Starbucks Founder Says China “Is An Adversary Not An Enemy” & US “Must Find A Way To Cooperate”

Starbucks Founder Says China “Is An Adversary Not An Enemy” & US “Must Find A Way To Cooperate”

Former Starbucks CEO and one-time Independent presidential wannabe Howard Schultz made an appearance at Bloomberg’s Equality Summit on Thursday to try and remind President Biden – whose administration has maintained many, but not all, of the tough on China policies adopted by his predecessor – that the US and China must cooperate.

In a seemingly contradictory quote, Schultz told his audience that China is “an adversary but not an enemy” and that America and the Chinese “must figure out a way to cooperate.”

Schultz added: with the “rhetoric of the last four years” being unhelpful to finding common ground, if relations aren’t improved, “there will be significant problems,” he said, though he is “confident that we will find a way to cooperate to benefit the rest of world”.

“I have great respect for the Chinese people and the relationships we have built as a company there,” Schultz said. “China is not going to conform to everything America wants in the same context that America is not going to conform to everything China wants.”

Switching topics to economic inequality, an issue that Starbucks has long claimed to lead on, regarding domestic US issues, Schultz said the “underbelly” of inequality in American society can be seen in broadband Internet access, which he said is lacking in more than half of low-income households.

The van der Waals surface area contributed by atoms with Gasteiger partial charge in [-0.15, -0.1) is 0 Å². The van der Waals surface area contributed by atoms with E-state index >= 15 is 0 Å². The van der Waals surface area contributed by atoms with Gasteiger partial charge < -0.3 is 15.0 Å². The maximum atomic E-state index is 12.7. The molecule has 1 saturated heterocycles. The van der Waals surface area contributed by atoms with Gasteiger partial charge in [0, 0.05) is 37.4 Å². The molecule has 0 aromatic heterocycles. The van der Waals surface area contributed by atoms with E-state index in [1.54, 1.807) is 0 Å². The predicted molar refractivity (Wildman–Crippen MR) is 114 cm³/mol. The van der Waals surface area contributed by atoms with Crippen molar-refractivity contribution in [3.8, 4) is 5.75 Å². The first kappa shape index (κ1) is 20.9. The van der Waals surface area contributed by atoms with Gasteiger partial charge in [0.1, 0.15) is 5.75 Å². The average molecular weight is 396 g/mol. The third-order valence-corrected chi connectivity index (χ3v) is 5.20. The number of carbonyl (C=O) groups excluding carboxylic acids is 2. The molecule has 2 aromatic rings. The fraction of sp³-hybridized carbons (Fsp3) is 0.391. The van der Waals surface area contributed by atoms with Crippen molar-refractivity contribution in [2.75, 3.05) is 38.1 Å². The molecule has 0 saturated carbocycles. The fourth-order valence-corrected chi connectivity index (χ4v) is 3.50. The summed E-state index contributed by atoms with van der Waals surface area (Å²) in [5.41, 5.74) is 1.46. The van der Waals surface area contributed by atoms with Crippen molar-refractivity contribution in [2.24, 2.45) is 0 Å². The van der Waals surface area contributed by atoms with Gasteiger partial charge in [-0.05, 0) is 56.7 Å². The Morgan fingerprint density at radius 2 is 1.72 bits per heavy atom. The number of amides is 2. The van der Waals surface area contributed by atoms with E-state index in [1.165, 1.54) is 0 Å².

“That alone demonstrates the significant divide in America,” Schultz proclaimed.

But to improve racial harmony, “we need to do better at teaching sensitivity and compassion,” he said. “We have to have a society with respect and dignity for all”. And finally, Schultz turned his attention to small business owners, whom he said have been among the hardest-hit during the pandemic.

A “large majority” of those affected “have been Black- and brown- owned businesses” which threatens the “social fabric in neighborhoods and communities”.

Whatever you might think of Schultz and his virtue-signaling, it’s important to remember that China has played an increasingly critical role to Starbucks’ bottom line over the last year (while he no longer runs the company, he’s still the founder, and a board member). Even though Chinese consumers haven’t taken to coffee like American executives had hoped (who can forget the demise of Starbucks’ domestic competitor Luckin Coffee?), Starbucks’ stores comprised a larger portion of its international revenue in 2020. What’s more, Starbucks’ stores in China were largely open for most of last year, unlike the company’s stores in the US.

With senior diplomats from the US and China meeting in Alaska today and tomorrow, expect to hear more of this from American captains of industry as we head into the weekend.

Tyler Durden
Thu, 03/18/2021 – 22:20

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